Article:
Inflation Low But Headwinds Exist as energy costs move higher and unemployment stays low. With a headline of +3.8% and core of +4.7%, inflation looks to stay as gasoline moved higher to a national $3.82 average, the highest level of the year. At least US real wages are moving higher, with annual increases reaching +1.1% over the current inflation rate. US unemployment at 3.8% was a move higher but that masked that still half the US states are at or near record lows. The unemployment rate largely reflecting a pickup in participation (i.e., more people entered the workforce looking for jobs), strike action (the film industry the most notable) and bankruptcies, affecting ~195,000 positions overall. August’s nonfarm payrolls still rose by 187,000 after the prior two months were revised significantly lower. People were still spending with retail sales at +0.7% for the month of July, however.
The US Debt Trend remained relentless, has now increased by $1.45 trillion since the debt ceiling was suspended 3 months ago and fast approaching $33 trillion. In the past five years the national debt has increased by 53%, from $21.4 trillion to $32.9 trillion, as illustrated in the graph below:
With today’s Treasury rates ranging from 5.5% at the front end out to about 4.25% at the 30-year maturity, annualized Federal government interest payments will soon pass the $1 trillion mark. The US is now spending 44% of GDP per year, the same levels as during World War II. Actually, in 2020 due to COVID largess, the US spent a record breaking 54% of GDP in one year. With Congress out for August recess, September will see the political budget battles heat up as Republicans generally want to cut spending to get the deficit lower while Democrats want to spend more to stimulate the economy. Going to be ugly.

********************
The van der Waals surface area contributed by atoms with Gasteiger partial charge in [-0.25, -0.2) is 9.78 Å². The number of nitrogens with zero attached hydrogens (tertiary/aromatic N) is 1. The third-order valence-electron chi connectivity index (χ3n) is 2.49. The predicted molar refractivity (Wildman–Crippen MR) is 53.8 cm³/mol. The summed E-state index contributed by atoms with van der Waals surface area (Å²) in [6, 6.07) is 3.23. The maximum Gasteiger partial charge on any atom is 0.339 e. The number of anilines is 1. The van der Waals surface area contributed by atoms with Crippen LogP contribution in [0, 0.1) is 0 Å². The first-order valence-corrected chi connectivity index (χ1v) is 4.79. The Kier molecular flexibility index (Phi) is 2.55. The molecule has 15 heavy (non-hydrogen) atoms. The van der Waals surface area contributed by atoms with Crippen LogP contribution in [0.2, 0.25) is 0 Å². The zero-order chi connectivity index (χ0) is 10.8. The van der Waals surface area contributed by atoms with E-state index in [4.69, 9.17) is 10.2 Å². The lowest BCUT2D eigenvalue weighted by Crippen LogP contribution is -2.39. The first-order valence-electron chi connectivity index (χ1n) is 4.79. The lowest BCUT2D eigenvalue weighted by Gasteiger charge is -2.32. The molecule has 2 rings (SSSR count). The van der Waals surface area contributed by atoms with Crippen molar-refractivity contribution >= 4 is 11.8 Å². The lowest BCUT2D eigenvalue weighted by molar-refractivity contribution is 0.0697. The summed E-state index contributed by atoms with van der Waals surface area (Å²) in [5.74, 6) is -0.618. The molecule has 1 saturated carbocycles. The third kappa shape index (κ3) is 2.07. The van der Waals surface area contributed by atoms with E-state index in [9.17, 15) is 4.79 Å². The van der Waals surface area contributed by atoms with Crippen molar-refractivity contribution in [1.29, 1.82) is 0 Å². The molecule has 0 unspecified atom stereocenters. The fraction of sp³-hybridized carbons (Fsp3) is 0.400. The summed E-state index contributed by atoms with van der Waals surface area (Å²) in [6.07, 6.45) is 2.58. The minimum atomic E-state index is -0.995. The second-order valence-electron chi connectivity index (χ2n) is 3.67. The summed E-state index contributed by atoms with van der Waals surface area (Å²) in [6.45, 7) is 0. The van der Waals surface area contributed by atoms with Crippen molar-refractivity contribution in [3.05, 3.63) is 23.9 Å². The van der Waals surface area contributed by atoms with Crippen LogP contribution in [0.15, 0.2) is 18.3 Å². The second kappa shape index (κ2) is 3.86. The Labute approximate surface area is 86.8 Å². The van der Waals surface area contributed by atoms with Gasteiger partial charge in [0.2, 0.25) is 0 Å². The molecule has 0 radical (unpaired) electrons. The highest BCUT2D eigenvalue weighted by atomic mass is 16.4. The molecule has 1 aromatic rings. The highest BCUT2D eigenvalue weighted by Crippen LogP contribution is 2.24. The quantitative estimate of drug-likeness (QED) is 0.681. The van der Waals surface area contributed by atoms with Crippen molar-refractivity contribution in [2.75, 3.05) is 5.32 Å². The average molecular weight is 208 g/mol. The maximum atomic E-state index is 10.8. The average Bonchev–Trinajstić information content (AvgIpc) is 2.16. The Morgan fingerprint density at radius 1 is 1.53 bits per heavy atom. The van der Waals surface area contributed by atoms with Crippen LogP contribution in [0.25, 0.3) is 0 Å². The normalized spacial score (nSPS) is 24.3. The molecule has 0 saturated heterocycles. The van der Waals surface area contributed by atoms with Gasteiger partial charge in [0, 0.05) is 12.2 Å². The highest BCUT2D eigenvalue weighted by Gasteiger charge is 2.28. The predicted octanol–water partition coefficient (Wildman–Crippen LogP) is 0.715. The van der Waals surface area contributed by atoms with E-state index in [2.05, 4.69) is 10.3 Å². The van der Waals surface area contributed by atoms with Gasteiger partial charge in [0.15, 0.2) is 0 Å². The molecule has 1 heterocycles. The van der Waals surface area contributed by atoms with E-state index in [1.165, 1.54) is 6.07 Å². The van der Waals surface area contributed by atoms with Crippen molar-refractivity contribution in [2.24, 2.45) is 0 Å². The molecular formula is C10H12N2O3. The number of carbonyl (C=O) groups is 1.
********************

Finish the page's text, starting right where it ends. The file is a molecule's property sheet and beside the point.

European Central Bank Head Christine Legarde also iterated at the Jackson Hole central bank conference in August that European rates will stay higher for longer as European inflation remained at higher levels than in the US, at +5.3% for both headline and core rates in August. Energy costs and lower electricity and gas subsidies were major contributors. Meanwhile, in the UK, the numbers stood at +6.8% and +6.9%. The EU jobless rate stood at 6.4% in July, remaining at the record-low level reached in May. However, EU year-to-date GDP growth remained subdued, barely growing for 2023 overall. Economists now expect the currency union’s real GDP to grow by 0.6% in 2023. The real drama was on Europe’s periphery as Turkey raised rates by 7.5% to 25% in an attempt to curb forecasted inflation rates of 62% for 2023 and 33% in 2024, about triple what the government projected a year ago. At least that is better than 2021’s 85% inflation rate…
David Burkart, CFA
Coloma Capital Futures®, LLC
Special contributor to aiSource